“Apple’s decision to put an army into the war against ads tracking and surreptitious finger-printing techniques used to identify and track people online is a huge – and necessary – step forward for everybody – even the ads companies,” Jonny Evans writes for Apple Must.

“At WWDC, Apple revealed that it would deploy more sophisticated ad tracking tools in its Safari browser,” Evans writes. “Among other things, these tools prevent sites (principally, though not exclusively, social networks) from tracking users leaving comments in website comment feeds, share and ‘like ‘buttons. The latter, it told us, contain code that can also be used to track users.”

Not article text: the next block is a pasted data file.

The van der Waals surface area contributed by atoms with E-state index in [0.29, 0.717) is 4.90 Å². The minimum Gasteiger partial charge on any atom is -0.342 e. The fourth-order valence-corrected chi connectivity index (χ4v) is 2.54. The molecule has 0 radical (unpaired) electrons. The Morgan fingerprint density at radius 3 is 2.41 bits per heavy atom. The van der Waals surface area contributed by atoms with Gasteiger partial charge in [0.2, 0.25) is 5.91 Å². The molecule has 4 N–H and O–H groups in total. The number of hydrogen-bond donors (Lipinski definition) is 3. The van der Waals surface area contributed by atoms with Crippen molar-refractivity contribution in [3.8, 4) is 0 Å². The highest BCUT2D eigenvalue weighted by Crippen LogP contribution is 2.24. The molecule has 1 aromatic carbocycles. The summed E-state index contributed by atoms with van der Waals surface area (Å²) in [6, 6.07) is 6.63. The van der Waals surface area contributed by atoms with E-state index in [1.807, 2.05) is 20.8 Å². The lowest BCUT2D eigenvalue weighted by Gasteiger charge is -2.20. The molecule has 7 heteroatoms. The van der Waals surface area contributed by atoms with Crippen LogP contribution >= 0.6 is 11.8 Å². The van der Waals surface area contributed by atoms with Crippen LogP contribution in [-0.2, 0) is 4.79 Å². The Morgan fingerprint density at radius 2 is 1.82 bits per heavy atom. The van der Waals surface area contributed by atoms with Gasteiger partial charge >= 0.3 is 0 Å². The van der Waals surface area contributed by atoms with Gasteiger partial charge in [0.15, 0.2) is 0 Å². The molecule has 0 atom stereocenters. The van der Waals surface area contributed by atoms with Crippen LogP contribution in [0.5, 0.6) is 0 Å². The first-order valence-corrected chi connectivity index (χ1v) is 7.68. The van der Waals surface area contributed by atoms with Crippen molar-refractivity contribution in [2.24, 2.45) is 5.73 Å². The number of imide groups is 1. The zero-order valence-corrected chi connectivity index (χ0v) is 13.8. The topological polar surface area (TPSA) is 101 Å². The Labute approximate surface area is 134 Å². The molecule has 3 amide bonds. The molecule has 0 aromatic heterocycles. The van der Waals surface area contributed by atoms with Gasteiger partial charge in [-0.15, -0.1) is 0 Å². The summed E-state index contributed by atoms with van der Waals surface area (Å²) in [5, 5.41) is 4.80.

“There’s a lot of money at stake. Google and Facebook between them now collect an astonishing 75 percent of ad revenue. At Facebook, use of such data is generating over $20 billion revenue per year at 50 percent margin, even though 72 percent of people are not aware that the company is collecting such data in this way,” Evans writes. “All the same, there are still tools that people can use to track online behaviour, including tracking pixels that alert people when content is loaded and third-party scripts — Apple’s decision suggests those remaining avenues will also be closed off in future.”

Read more in the full article here.

MacDailyNews Take: Hopefully, the outcome is beneficial for Safari users and not cause further escalation.

Apple can’t protect you from data trackers forever. No one can – June 12, 2018